Since 2016, Generali’s culture value program has supported historical and cultural heritage in every part of italy. Today find a fixed house and is the historical “Palazzo Bonaparte” of Rome.
We had already spoken of this on the occasion of Ca ’Corniani – avant-garde land, the agricultural and cultural redevelopment project near Caorle. But now, the Value and Culture program conducted by Generali becomes even more solid and, in addition to continuing its action in support of the heritage spread throughout the Italian territory, it inaugurates a center in the city center dedicated to exhibitions and events. In partnership with Arthemisia, a leading company in the production of international exhibitions, it opens its headquarters in the historic Palazzo Bonaparte in Rome, restored for the occasion over the past two years.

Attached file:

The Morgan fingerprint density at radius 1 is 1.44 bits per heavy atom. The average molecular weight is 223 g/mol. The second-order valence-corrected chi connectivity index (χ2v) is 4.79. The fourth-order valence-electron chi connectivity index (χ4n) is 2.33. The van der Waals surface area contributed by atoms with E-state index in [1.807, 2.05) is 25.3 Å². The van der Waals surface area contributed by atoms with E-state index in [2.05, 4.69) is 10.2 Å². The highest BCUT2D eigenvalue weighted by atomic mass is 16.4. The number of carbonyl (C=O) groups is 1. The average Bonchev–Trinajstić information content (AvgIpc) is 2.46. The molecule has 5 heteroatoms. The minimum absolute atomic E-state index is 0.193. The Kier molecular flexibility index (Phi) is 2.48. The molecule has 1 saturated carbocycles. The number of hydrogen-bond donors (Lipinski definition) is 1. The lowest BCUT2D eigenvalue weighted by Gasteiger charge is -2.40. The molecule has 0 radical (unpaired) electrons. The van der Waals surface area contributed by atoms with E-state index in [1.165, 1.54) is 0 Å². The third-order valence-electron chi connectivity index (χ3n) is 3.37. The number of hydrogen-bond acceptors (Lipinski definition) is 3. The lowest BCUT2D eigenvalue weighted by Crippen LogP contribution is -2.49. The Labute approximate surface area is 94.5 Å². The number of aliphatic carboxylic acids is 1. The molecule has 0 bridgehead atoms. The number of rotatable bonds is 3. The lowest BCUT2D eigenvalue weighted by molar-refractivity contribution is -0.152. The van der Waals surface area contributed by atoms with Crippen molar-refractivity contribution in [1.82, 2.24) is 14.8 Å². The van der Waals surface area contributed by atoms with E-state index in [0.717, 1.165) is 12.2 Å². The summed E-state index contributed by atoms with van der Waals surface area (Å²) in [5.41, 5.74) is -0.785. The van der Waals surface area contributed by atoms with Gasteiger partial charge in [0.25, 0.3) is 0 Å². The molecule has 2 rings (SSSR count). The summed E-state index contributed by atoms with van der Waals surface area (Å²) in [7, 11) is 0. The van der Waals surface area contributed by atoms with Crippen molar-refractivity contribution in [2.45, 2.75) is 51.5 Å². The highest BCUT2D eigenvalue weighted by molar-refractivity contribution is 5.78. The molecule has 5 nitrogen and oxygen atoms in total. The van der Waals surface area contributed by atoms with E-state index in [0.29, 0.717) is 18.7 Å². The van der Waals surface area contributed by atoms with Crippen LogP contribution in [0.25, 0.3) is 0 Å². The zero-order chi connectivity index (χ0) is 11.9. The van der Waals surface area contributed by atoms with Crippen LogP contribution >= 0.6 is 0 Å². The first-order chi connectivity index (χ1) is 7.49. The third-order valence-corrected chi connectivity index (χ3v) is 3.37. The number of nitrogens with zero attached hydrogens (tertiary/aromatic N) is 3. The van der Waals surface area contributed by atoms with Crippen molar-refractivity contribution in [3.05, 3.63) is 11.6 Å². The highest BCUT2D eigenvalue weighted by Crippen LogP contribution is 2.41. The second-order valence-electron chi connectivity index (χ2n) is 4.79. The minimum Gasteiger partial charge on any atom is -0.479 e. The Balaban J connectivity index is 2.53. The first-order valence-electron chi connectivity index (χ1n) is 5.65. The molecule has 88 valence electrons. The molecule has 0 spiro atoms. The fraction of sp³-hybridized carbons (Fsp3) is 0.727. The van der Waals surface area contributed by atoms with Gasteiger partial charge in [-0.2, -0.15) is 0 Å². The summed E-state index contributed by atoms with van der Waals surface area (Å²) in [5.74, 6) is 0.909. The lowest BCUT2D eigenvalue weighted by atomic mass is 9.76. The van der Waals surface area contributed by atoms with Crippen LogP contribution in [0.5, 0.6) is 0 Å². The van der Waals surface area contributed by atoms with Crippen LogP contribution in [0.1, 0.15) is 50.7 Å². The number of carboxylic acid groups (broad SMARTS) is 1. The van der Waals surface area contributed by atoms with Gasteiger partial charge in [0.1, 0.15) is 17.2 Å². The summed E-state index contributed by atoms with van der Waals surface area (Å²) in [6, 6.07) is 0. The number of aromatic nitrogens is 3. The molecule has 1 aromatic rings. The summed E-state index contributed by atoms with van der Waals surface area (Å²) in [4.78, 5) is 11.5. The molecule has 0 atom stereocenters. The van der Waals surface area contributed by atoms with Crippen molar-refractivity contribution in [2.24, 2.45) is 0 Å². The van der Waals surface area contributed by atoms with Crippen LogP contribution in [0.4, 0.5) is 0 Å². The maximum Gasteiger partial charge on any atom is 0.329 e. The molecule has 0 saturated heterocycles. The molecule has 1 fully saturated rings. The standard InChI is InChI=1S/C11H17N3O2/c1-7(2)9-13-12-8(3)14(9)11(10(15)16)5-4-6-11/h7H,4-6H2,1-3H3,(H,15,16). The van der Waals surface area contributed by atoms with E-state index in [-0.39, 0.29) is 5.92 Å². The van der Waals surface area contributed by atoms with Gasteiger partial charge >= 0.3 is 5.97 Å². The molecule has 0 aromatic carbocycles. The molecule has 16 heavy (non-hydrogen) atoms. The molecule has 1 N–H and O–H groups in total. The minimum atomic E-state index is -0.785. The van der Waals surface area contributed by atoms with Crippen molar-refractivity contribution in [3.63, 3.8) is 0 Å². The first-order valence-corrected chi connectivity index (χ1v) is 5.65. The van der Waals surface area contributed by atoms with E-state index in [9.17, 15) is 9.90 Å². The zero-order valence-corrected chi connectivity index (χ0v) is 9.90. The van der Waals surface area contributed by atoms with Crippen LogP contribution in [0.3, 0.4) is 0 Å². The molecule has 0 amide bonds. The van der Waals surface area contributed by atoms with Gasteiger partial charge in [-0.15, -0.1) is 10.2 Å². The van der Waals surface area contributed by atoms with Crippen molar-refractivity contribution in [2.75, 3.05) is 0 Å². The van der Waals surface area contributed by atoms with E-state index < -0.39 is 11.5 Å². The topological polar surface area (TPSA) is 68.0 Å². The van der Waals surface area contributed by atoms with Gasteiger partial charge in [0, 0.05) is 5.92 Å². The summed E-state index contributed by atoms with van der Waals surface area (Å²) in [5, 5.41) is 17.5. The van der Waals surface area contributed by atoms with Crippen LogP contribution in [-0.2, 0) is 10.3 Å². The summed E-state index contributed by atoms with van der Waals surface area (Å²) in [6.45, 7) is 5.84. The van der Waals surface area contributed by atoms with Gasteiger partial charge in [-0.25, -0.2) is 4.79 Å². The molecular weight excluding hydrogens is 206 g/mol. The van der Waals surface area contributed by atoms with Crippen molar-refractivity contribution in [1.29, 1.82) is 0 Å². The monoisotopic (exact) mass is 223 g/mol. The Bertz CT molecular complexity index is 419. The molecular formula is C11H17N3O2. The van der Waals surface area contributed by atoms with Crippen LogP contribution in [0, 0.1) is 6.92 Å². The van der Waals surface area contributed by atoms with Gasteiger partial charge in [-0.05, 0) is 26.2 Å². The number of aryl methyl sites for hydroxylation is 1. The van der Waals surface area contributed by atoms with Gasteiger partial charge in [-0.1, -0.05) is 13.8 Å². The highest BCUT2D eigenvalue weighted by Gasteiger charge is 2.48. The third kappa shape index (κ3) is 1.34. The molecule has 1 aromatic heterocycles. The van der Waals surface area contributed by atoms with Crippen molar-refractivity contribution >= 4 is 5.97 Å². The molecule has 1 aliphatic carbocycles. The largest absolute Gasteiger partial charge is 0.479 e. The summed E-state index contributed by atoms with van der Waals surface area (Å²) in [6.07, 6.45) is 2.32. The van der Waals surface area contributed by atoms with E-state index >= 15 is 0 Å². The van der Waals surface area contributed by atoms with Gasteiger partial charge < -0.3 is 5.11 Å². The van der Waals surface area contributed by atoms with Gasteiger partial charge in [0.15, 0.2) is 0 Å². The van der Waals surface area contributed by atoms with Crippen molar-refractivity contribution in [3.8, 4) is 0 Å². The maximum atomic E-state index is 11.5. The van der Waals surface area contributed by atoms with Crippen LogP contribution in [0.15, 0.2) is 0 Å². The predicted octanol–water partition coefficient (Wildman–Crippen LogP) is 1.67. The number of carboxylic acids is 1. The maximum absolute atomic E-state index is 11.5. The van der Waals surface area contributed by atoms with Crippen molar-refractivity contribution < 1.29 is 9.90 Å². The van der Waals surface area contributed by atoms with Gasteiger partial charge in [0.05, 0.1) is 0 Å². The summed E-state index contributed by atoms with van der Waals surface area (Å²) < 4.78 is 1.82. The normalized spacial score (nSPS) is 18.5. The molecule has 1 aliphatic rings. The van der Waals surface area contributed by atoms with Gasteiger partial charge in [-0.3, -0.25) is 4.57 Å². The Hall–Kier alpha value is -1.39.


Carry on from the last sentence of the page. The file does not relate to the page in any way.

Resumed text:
On 9 July there will be an extraordinary opening thanks to which the building can be visited free of charge. His activity, instead, will begin on October 6th, with an exhibition, in an almost unpublished key, dedicated to the Impressionists. In this way, Arthemisia finds its large ‘representative’ exhibition center in the heart of the city of Rome after having lost the use of the spaces – not far away – of the Vittoriano, which has always managed the great blockbuster exhibitions for three years.
PALAZZO BONAPARTE IN ROME this jewel of Baroque architecture was completed in 1677 to a design by the architect Giovanni Antonio De Rossi. With its approximately 3 thousand square meters of mosaics, frescoes and stuccos, it was the home of many high-ranking Roman families who have alternated over the centuries. Maria Letizia Ramolino, mother of Napoleon Bonaparte, who used to sit on the balcony overlooking the corner between Piazza Venezia and Via del Corso to observe the life of nineteenth-century Rome, lived here until her death. daily basis. The building, moreover, before being owned by the Generali company – the passage to Assitalia, later absorbed by generals, took place in 1972 – belonged to the Marquis Flavio Misciattelli, also owner of Pastificio Cerere, which in the 70s began to be one of the favorite destinations for artists. The same pasta factory that the marquis’s nephew of the same name transformed a few years ago into a cultural foundation.